Baston History, Family Crest & Coats of Arms
- Origins Available:
Early Origins of the Baston family
The surname Baston was first found in Cornwall where they held a family seat as Lords of the Manor. After the Battle of Hastings in 1066, William, Duke of Normandy, having prevailed over King Harold, granted most of Britain to his many victorious Barons. It was not uncommon to find a Baron, or a Bishop, with 60 or more Lordships scattered throughout the country. These he gave to his sons, nephews and other junior lines of his family and they became known as under-tenants. They adopted the Norman system of surnames which identified the under-tenant with his holdings so as to distinguish him from the senior stem of the family. After many rebellious wars between his Barons, Duke William, commissioned a census of all England to determine in 1086, settling once and for all, who held which land. He called the census the Domesday Book,  indicating that those holders registered would hold the land until the end of time. Hence, conjecturally, the surname is descended from the tenant of the lands of St Columb Major who was recorded in the Domesday Book census of 1086. Sebastian is a masculine given name that is derived from the Latin name Sebastianus meaning "from Sebastia" and is also a surname derived from Saint Sebastian (died c. 288), an early Christian saint and martyr.
Early History of the Baston family
This web page shows only a small excerpt of our Baston research. Another 153 words (11 lines of text) covering the years 1172, 1510, 1600, 1535 and 1600 are included under the topic Early Baston History in all our PDF Extended History products and printed products wherever possible.
Baston Spelling Variations
It is only in the last few hundred years that the English language has been standardized. For that reason, Anglo-Norman surnames like Baston are characterized by many spelling variations. Scribes and monks in the Middle Ages spelled names they sounded, so it is common to find several variations that refer to a single person. As the English language changed and incorporated elements of other European languages such as Norman French and Latin, even literate people regularly changed the spelling of their names. The variations of the name Baston include Bastian, Basten, Bastin, Bastien, Bastion, Baston and many more.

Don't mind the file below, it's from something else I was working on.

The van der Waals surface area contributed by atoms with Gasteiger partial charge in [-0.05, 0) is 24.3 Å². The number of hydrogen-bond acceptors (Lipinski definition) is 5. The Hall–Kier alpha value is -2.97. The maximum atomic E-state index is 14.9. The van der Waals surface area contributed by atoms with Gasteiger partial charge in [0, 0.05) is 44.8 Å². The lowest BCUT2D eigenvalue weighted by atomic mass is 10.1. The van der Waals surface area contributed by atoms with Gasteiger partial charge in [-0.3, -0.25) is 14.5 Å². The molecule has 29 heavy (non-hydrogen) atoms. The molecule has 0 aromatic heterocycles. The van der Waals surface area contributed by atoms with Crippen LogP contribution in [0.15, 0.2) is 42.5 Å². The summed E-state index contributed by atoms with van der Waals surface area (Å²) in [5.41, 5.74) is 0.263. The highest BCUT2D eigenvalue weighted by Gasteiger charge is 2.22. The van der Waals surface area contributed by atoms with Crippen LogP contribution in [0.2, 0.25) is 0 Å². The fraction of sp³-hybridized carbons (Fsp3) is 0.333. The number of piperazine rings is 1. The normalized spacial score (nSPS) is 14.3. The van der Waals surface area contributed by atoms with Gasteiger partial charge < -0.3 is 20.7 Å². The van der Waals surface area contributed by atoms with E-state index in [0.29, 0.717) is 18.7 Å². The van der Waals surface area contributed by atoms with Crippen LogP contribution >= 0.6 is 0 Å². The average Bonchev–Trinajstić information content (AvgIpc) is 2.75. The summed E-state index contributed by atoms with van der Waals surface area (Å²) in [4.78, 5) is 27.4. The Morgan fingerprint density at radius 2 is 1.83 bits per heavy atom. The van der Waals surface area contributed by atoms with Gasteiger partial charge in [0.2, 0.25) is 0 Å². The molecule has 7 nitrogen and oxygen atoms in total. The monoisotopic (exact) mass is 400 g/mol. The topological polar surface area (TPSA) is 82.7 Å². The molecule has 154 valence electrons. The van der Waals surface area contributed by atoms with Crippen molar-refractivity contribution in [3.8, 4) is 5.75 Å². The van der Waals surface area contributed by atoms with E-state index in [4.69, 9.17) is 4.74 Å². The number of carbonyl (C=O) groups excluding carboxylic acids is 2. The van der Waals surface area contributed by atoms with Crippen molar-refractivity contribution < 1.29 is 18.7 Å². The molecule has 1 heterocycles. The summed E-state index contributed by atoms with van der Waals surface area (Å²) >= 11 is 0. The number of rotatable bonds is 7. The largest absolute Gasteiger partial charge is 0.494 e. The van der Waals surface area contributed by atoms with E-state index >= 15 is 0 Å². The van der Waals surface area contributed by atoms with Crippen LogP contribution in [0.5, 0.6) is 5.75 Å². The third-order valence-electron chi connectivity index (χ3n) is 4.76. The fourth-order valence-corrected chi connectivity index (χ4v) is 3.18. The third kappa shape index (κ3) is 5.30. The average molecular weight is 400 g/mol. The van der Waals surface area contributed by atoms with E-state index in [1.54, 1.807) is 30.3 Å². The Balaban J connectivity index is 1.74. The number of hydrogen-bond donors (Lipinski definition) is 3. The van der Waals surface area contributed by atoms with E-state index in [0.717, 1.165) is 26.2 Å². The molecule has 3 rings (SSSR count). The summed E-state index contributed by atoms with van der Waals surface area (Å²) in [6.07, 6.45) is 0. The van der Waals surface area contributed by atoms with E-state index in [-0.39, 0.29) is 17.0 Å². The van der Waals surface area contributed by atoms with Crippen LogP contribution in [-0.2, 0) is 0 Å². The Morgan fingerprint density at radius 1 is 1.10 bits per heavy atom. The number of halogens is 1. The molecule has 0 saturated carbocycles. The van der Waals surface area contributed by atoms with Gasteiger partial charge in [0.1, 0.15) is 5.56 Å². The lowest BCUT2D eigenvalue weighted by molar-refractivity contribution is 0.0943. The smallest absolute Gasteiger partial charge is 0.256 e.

Early Notables of the Baston family (pre 1700)
More information is included under the topic Early Baston Notables in all our PDF Extended History products and printed products wherever possible.
Baston migration to the United States +
Faced with the chaos present in England at that time, many English families looked towards the open frontiers of the New World with its opportunities to escape oppression and starvation. People migrated to North America, as well as Australia and Ireland in droves, paying exorbitant rates for passages in cramped, unsafe ships. Many of the settlers did not make the long passage alive, but those who did see the shores of North America were welcomed with great opportunity. Many of the families that came from England went on to make essential contributions to the emerging nations of Canada and the United States. Some of the first immigrants to cross the Atlantic and come to North America carried the name Baston, or a variant listed above:
Baston Settlers in United States in the 17th Century
- Thomas Baston, who landed in Charlestown, Massachusetts in 1663 
- Mr. Baston, who landed in Carolina in 1679 
Contemporary Notables of the name Baston (post 1700) +
- Bert Baston (1894-1979), American football player elected to the College Football Hall of Fame in 1954
- Maceo Demond Baston (b. 1976), American professional basketball player
- John Baston (1711-1733), English flautist, recorder player, and composer
- Vincent Baston (1919-1963), Irish hurler
Related Stories +
- ^ Williams, Dr Ann. And G.H. Martin, Eds., Domesday Book A Complete Translation. London: Penguin, 1992. Print. (ISBN 0-141-00523-8)
- ^ Filby, P. William, Meyer, Mary K., Passenger and immigration lists index : a guide to published arrival records of about 500,000 passengers who came to the United States and Canada in the seventeenth, eighteenth, and nineteenth centuries. 1982-1985 Cumulated Supplements in Four Volumes Detroit, Mich. : Gale Research Co., 1985, Print (ISBN 0-8103-1795-8)